My last post did not take, excepting for the title. I will try again.
My husband and son are at Boy Scout camp for 9 days, and my daughter has to do an enormous amount of school work during the next 5 days or she will not finish high school until the fall.
It stopped raining for a bit and so I got in a package of corn. I did not prepare the soil: I just put it in with the watermelons.

Those melons have NOT been coming up properly, so I have reseeded a couple of times. The cold weather probably hurt germination. I see that I have 3 cantelopes (I seeded 8), and a half dozen watermelons that appear to be of 2 different varieties. This makes sense because when the first planting appeared to fail I got an old packet of seeds and I put more in. I also see perhaps 3 volenteer tomatos, one of which is 2 feet tall. And, now I will have Peaches and Cream sweet corn.

I think that I will call that strip my "3 sisters garden", pretend that I did it on purpose, and leave it be!

My Peas are winding down: the next time today that I go out today I think that I will use a dibble and plant bush beans. I have contender bush beans bearing now, and beans are SO! good this year! I have been fixing them like they do on a Chines buffet, more or less. The recipe is below.

Cook the green beans slowly in 1 tablespoon of oil.

Add 1 tablespoon of soy, 1 teaspoon of sugar, and 1/4 teaspoon of salt.


I was supposed to add chili paste but I didn't have any, and the dish was excellent without it!!!!!!!!!!!!!

I am on vacation! I actually get to enjoy my homestead without any housework!

Saturday, June 18, 2011

Hello Sue!

I have tried to send you a message, but every time I tried to send it I was put back into the Google sign in page. I am afraid that I am not very good with machines, LOL!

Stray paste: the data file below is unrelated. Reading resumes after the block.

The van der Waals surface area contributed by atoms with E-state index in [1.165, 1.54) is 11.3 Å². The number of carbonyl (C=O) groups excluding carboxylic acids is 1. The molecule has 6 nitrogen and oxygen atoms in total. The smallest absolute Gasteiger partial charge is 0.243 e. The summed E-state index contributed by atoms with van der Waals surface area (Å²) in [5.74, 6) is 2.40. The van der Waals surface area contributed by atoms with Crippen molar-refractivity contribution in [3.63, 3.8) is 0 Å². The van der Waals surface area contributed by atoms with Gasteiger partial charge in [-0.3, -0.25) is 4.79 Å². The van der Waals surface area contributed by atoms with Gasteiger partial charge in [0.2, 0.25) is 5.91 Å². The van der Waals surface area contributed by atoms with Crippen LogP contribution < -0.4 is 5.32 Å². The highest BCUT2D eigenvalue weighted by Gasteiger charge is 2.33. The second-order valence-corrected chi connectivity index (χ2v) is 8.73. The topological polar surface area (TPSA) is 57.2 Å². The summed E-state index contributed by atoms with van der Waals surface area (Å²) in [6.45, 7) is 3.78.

The house is very quiet.

The flies have been swatted, and the two TV watchers have gone off to buy a new camping stove.

My Mother in Law is dying.

She had a stroke almost 2 weeks ago, was returned to the Home where she lives, and was sent back to the hospital almost immediately for having not enough oxygen in her blood. There is something else going wrong inside of her, and nobody knows what it is. Not me, and not the doctors.

I remember that MIL taught me the value of kindness, and of how to enjoy every day life. I remember how she raised rabbits under the avacado tree, and worms underneath the cages of rabbits.

I remember that she was raised in a time and a place where women stayed home until they got married: not her! She got a job at a laundry and moved half way across the country to California!

I remember after staying with us for a year while she recovered from a previous illness, that she announced that she had decided to move back to her home in Arkansas. "Oh, OK. When did you want to leave"? I asked. "Today", she replied. "I have made all of the arrangements", she said.

She knew that we were concerned that a woman in her 80's should not live alone, and so she had hoped to forstall any arguements. That was her way, she was never much on arguing. She would just smile kindly and  quietly do as she pleased! I am pretty sure that, as a very young woman, she gave her parents that same smile as she told them she was moving 3000 miles away to go to California......

I believe that the very elderly have a  target on their backs. She did move back to her home but she was hit by more than one con artist, until we simply insisted that she move back to live near us. She was mad at us for 6 months, but we could not think what else to do. The con men had cheated her out of most of the equity in the house, and with the added cost of a mortgage she could no longer meet her expenses.